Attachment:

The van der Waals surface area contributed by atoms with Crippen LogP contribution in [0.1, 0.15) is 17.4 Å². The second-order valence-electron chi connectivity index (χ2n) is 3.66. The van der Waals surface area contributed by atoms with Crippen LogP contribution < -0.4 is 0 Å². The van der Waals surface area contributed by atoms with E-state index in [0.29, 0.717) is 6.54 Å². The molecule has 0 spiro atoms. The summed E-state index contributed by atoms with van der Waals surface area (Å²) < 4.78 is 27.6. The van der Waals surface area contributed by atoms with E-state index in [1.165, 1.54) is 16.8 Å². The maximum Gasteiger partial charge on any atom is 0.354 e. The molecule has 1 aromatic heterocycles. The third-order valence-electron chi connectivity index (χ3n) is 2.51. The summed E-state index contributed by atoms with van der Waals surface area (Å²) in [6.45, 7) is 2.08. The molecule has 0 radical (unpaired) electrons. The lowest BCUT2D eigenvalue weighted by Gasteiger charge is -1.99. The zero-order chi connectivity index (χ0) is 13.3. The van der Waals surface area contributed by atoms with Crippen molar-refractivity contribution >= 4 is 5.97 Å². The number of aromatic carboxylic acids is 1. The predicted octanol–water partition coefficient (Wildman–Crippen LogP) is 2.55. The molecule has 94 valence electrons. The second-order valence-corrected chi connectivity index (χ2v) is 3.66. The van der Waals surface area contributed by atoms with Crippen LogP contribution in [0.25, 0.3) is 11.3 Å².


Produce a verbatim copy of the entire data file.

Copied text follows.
The van der Waals surface area contributed by atoms with Crippen LogP contribution in [0.1, 0.15) is 17.4 Å². The second-order valence-electron chi connectivity index (χ2n) is 3.66. The van der Waals surface area contributed by atoms with Crippen LogP contribution < -0.4 is 0 Å². The van der Waals surface area contributed by atoms with E-state index in [0.29, 0.717) is 6.54 Å². The molecule has 0 spiro atoms. The summed E-state index contributed by atoms with van der Waals surface area (Å²) < 4.78 is 27.6. The van der Waals surface area contributed by atoms with E-state index in [1.165, 1.54) is 16.8 Å². The maximum Gasteiger partial charge on any atom is 0.354 e. The molecule has 1 aromatic heterocycles. The third-order valence-electron chi connectivity index (χ3n) is 2.51. The summed E-state index contributed by atoms with van der Waals surface area (Å²) in [6.45, 7) is 2.08. The molecule has 0 radical (unpaired) electrons. The lowest BCUT2D eigenvalue weighted by Gasteiger charge is -1.99. The zero-order chi connectivity index (χ0) is 13.3. The van der Waals surface area contributed by atoms with Crippen molar-refractivity contribution >= 4 is 5.97 Å². The number of aromatic carboxylic acids is 1. The predicted octanol–water partition coefficient (Wildman–Crippen LogP) is 2.55. The molecule has 94 valence electrons. The second-order valence-corrected chi connectivity index (χ2v) is 3.66. The van der Waals surface area contributed by atoms with Crippen LogP contribution in [0.25, 0.3) is 11.3 Å².